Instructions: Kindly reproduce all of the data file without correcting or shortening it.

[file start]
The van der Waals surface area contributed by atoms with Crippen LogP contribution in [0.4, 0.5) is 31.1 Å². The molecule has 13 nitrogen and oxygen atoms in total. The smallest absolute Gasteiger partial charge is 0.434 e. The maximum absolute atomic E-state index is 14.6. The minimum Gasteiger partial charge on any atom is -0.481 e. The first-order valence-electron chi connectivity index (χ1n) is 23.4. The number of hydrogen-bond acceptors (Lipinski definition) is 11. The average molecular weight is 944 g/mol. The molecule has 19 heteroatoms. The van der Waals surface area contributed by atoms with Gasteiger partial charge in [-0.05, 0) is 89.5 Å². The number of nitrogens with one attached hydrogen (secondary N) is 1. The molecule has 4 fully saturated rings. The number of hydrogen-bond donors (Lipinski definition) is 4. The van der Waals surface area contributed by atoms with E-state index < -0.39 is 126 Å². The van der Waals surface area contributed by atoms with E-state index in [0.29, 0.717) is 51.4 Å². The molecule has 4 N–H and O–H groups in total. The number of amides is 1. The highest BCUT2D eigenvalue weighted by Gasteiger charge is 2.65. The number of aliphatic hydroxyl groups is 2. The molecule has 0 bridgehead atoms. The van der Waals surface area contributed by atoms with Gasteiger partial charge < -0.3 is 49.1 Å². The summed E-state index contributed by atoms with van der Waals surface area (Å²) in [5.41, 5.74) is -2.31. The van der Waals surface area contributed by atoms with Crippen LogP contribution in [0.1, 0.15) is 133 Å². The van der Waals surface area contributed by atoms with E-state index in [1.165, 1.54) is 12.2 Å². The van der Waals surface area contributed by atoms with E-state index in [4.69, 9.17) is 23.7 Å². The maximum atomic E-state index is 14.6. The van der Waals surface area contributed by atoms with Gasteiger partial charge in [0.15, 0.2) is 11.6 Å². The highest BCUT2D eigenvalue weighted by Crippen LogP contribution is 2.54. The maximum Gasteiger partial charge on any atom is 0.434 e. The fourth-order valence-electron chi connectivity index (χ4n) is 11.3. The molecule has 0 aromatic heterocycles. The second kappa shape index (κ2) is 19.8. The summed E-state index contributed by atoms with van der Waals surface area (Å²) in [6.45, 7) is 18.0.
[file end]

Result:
The van der Waals surface area contributed by atoms with Crippen LogP contribution in [0.4, 0.5) is 31.1 Å². The molecule has 13 nitrogen and oxygen atoms in total. The smallest absolute Gasteiger partial charge is 0.434 e. The maximum absolute atomic E-state index is 14.6. The minimum Gasteiger partial charge on any atom is -0.481 e. The first-order valence-electron chi connectivity index (χ1n) is 23.4. The number of hydrogen-bond acceptors (Lipinski definition) is 11. The average molecular weight is 944 g/mol. The molecule has 19 heteroatoms. The van der Waals surface area contributed by atoms with Gasteiger partial charge in [-0.05, 0) is 89.5 Å². The number of nitrogens with one attached hydrogen (secondary N) is 1. The molecule has 4 fully saturated rings. The number of hydrogen-bond donors (Lipinski definition) is 4. The van der Waals surface area contributed by atoms with E-state index < -0.39 is 126 Å². The van der Waals surface area contributed by atoms with E-state index in [0.29, 0.717) is 51.4 Å². The molecule has 4 N–H and O–H groups in total. The number of amides is 1. The highest BCUT2D eigenvalue weighted by Gasteiger charge is 2.65. The number of aliphatic hydroxyl groups is 2. The molecule has 0 bridgehead atoms. The van der Waals surface area contributed by atoms with Gasteiger partial charge < -0.3 is 49.1 Å². The summed E-state index contributed by atoms with van der Waals surface area (Å²) in [5.41, 5.74) is -2.31. The van der Waals surface area contributed by atoms with Crippen LogP contribution in [0.1, 0.15) is 133 Å². The van der Waals surface area contributed by atoms with E-state index in [1.165, 1.54) is 12.2 Å². The van der Waals surface area contributed by atoms with E-state index in [4.69, 9.17) is 23.7 Å². The maximum atomic E-state index is 14.6. The van der Waals surface area contributed by atoms with Gasteiger partial charge in [0.15, 0.2) is 11.6 Å². The highest BCUT2D eigenvalue weighted by Crippen LogP contribution is 2.54. The maximum Gasteiger partial charge on any atom is 0.434 e. The fourth-order valence-electron chi connectivity index (χ4n) is 11.3. The molecule has 0 aromatic heterocycles. The second kappa shape index (κ2) is 19.8. The summed E-state index contributed by atoms with van der Waals surface area (Å²) in [6.45, 7) is 18.0.